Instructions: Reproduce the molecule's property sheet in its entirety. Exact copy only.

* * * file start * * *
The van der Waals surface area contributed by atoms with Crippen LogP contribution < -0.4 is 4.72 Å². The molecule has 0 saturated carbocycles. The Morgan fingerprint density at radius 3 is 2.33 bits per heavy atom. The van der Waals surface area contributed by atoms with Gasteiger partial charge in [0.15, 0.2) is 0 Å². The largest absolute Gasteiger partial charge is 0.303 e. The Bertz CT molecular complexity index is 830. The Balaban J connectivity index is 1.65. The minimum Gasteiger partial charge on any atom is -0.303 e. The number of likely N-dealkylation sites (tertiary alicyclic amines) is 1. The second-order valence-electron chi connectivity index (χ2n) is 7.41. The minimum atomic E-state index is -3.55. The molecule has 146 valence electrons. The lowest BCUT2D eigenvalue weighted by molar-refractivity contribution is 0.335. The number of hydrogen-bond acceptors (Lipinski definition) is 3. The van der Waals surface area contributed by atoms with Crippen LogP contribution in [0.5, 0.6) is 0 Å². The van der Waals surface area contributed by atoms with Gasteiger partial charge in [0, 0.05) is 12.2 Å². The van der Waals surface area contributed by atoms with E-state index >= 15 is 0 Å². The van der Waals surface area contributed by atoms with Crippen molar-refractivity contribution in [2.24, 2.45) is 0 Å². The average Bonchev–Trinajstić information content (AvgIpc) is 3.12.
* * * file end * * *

The van der Waals surface area contributed by atoms with Crippen LogP contribution < -0.4 is 4.72 Å². The molecule has 0 saturated carbocycles. The Morgan fingerprint density at radius 3 is 2.33 bits per heavy atom. The van der Waals surface area contributed by atoms with Gasteiger partial charge in [0.15, 0.2) is 0 Å². The largest absolute Gasteiger partial charge is 0.303 e. The Bertz CT molecular complexity index is 830. The Balaban J connectivity index is 1.65. The minimum Gasteiger partial charge on any atom is -0.303 e. The number of likely N-dealkylation sites (tertiary alicyclic amines) is 1. The second-order valence-electron chi connectivity index (χ2n) is 7.41. The minimum atomic E-state index is -3.55. The molecule has 146 valence electrons. The lowest BCUT2D eigenvalue weighted by molar-refractivity contribution is 0.335. The number of hydrogen-bond acceptors (Lipinski definition) is 3. The van der Waals surface area contributed by atoms with Crippen LogP contribution in [0.5, 0.6) is 0 Å². The van der Waals surface area contributed by atoms with Gasteiger partial charge in [0, 0.05) is 12.2 Å². The van der Waals surface area contributed by atoms with E-state index >= 15 is 0 Å². The van der Waals surface area contributed by atoms with Crippen molar-refractivity contribution in [2.24, 2.45) is 0 Å². The average Bonchev–Trinajstić information content (AvgIpc) is 3.12.